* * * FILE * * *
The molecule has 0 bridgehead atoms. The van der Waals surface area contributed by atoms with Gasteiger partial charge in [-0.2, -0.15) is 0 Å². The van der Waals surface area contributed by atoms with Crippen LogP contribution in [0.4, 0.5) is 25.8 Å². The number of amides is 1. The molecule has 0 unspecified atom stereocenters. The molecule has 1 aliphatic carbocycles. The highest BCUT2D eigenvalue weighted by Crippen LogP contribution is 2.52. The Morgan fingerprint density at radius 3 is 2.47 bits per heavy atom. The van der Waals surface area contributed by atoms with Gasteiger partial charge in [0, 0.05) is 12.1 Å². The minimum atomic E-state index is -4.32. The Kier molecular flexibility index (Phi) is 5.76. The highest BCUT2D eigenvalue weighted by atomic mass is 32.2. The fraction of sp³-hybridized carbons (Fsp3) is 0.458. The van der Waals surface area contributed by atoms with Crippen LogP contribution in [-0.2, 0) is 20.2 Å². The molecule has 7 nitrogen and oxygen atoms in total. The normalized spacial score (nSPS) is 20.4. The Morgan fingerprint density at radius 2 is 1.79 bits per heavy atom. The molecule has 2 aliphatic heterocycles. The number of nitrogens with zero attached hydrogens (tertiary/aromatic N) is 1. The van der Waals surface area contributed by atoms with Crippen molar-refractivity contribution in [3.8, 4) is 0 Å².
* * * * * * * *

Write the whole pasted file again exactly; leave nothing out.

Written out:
The molecule has 0 bridgehead atoms. The van der Waals surface area contributed by atoms with Gasteiger partial charge in [-0.2, -0.15) is 0 Å². The van der Waals surface area contributed by atoms with Crippen LogP contribution in [0.4, 0.5) is 25.8 Å². The number of amides is 1. The molecule has 0 unspecified atom stereocenters. The molecule has 1 aliphatic carbocycles. The highest BCUT2D eigenvalue weighted by Crippen LogP contribution is 2.52. The Morgan fingerprint density at radius 3 is 2.47 bits per heavy atom. The van der Waals surface area contributed by atoms with Gasteiger partial charge in [0, 0.05) is 12.1 Å². The minimum atomic E-state index is -4.32. The Kier molecular flexibility index (Phi) is 5.76. The highest BCUT2D eigenvalue weighted by atomic mass is 32.2. The fraction of sp³-hybridized carbons (Fsp3) is 0.458. The van der Waals surface area contributed by atoms with Crippen LogP contribution in [-0.2, 0) is 20.2 Å². The molecule has 7 nitrogen and oxygen atoms in total. The normalized spacial score (nSPS) is 20.4. The Morgan fingerprint density at radius 2 is 1.79 bits per heavy atom. The molecule has 2 aliphatic heterocycles. The number of nitrogens with zero attached hydrogens (tertiary/aromatic N) is 1. The van der Waals surface area contributed by atoms with Crippen molar-refractivity contribution in [3.8, 4) is 0 Å².